Gentlemen, start your engines! Earlier this week, RuPaul's Drag Race unveiled the cast for its upcoming 13th season, making "herstory" after announcing that Gottmik, the show's first transmasculine contestant, will sashay into the workroom on its January 1 premiere. The second openly transgender contestant to ever compete on the Drag Race mainstage, Gottmik's casting is significant, an important step in securing gender diversity on the wildly-popular TV program.
"A drag queen is a drag queen. A drag queen goes home at night, takes off the wigs and makeup, and is still a man. You can be the most feminine queen in drag, but, at the end of day, you still enjoy the privileges of being a cisgender man," Slate's Raif D'Angelo wrote of the controversial segment. "Trans women don't have that option. They are women every day, and that comes with the threat of ridicule, exposure, and violence."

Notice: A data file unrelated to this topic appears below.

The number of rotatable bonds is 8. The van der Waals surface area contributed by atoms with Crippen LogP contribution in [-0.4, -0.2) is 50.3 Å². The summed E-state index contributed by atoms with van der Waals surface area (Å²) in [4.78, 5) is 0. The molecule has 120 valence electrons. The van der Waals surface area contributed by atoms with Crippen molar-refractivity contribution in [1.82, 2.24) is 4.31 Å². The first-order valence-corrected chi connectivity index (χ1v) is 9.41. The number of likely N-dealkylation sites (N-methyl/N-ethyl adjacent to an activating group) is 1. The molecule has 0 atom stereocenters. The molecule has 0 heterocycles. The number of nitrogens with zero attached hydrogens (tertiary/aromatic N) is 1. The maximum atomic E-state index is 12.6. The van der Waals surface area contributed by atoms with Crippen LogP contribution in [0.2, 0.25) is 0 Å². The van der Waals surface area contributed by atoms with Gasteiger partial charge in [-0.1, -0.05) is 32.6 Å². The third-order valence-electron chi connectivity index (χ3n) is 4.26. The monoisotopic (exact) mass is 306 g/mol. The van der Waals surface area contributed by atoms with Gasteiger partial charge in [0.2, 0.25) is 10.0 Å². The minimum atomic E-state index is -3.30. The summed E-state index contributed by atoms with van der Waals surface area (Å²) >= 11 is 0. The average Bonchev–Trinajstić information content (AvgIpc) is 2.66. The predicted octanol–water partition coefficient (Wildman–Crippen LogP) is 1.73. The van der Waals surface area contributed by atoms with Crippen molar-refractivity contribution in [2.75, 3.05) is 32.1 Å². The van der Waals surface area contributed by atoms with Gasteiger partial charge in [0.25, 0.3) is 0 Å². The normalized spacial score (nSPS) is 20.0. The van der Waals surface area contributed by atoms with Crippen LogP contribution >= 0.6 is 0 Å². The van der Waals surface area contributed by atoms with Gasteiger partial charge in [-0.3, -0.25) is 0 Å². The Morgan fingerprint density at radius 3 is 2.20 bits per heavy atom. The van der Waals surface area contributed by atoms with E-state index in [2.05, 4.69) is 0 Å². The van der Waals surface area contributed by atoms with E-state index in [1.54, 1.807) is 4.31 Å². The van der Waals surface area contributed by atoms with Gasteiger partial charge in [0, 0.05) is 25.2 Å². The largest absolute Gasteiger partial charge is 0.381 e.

Even former contestants began speaking out about the problematic segment. "After my experience of being on the show, I would say that, to me, the use of the words 'she-male,' 'ladyboy' and 'tranny' are not cute at all," Monica Beverly Hillz, who came out as a transgender during her time on the show's fifth season, told HuffPo. "I have fought, and still am fighting, for respect from society -- to be accepted as a woman and not referred to as a 'tranny' or 'she-male.''"